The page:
If a problem appears to be common to Git itself (e.g. not unique to Bitbucket, or Atlassian SourceTree, or Git on Windows, etc.), what are ways that one could report the issue such that future versions of Git (or at least the tools that are built upon Git) might correct the situation?
As a possible illustrating example (or not – see below*), the git subtree functionality (cf. Alternatives To Git Submodule: Git Subtree by Atlassian's Nicola Paolucci) is somewhat new within standard git (being an extra earlier). Normally one should be able to add or pull subtree commits using --squash to treat the shared content as a single commit in the parent repository, without cluttering up the parent repository history with the potentially numerous commits in the shared code's history. However, if one uses the convenience of defining a remote for the shared repository (to make subtree operations easier), that will create a remote tracking branch in the parent repository that pulls in all the tags from the shared repository. These tags then cause the shared repository's history to show up in depictions of the parent repository history DAG starting from the most recent such tag and earlier – regardless of the use of --squash for subtree operations. Thus, it largely defeats the point of using --squash. While there is a way to repair the damage after the fact, it involves avoiding the convenience of using a remote to represent the shared repository for the subtree.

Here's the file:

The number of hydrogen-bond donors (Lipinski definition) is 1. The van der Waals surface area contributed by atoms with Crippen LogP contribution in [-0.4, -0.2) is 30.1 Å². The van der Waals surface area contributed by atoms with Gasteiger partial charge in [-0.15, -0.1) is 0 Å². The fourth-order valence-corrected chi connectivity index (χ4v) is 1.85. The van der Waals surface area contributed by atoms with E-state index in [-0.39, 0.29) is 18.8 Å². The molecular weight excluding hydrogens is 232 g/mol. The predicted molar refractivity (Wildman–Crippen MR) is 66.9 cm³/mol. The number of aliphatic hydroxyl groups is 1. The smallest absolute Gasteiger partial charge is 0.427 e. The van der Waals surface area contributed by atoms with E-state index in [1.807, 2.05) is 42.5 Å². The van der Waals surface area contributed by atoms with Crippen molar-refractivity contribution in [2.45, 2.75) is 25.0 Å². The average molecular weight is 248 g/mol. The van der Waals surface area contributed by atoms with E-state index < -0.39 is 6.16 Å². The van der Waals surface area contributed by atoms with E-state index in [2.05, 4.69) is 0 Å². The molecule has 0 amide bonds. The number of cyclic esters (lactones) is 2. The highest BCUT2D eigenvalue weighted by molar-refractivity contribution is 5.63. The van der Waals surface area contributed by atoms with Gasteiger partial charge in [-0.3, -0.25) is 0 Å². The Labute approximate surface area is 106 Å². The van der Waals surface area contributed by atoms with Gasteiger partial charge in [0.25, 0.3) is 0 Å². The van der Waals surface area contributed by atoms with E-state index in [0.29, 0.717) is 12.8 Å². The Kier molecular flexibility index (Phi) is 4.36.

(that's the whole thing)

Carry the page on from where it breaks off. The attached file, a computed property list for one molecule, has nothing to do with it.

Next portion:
As far as I can tell, all versions of Git have this flaw as an unfortunate consequence of having subtree repository tags pulled into the parent repository, regardless of using --squash in subtree operations, whenever a remote and its remote tracking branch are used. The repercussions affect SourceTree and Bitbucket, but do not appear to be limited to or unique to those tools.
Would fixing a problem like this depend on changes to Git itself? If so, what would be the best ways to propose such changes? Or else, is there another way to deal with such an issue?
*p.s. Addendum: Regarding the particular issue I supplied as a possible illustrating example, before I could act on the process supplied below by Seth Foss, I discovered that there is an existing option within Git by which one can avoid the problem I described. When using a remote for implementing squashed git subtrees, there is a way to exclude tags in the remote tracking branch.
git remote add --no-tags ...
This prevents the tags that would defeat the purpose of using --squash with git subtree operations involving that remote.
In any case, I appreciate having the answer supplied by Seth Foss for the question I asked.
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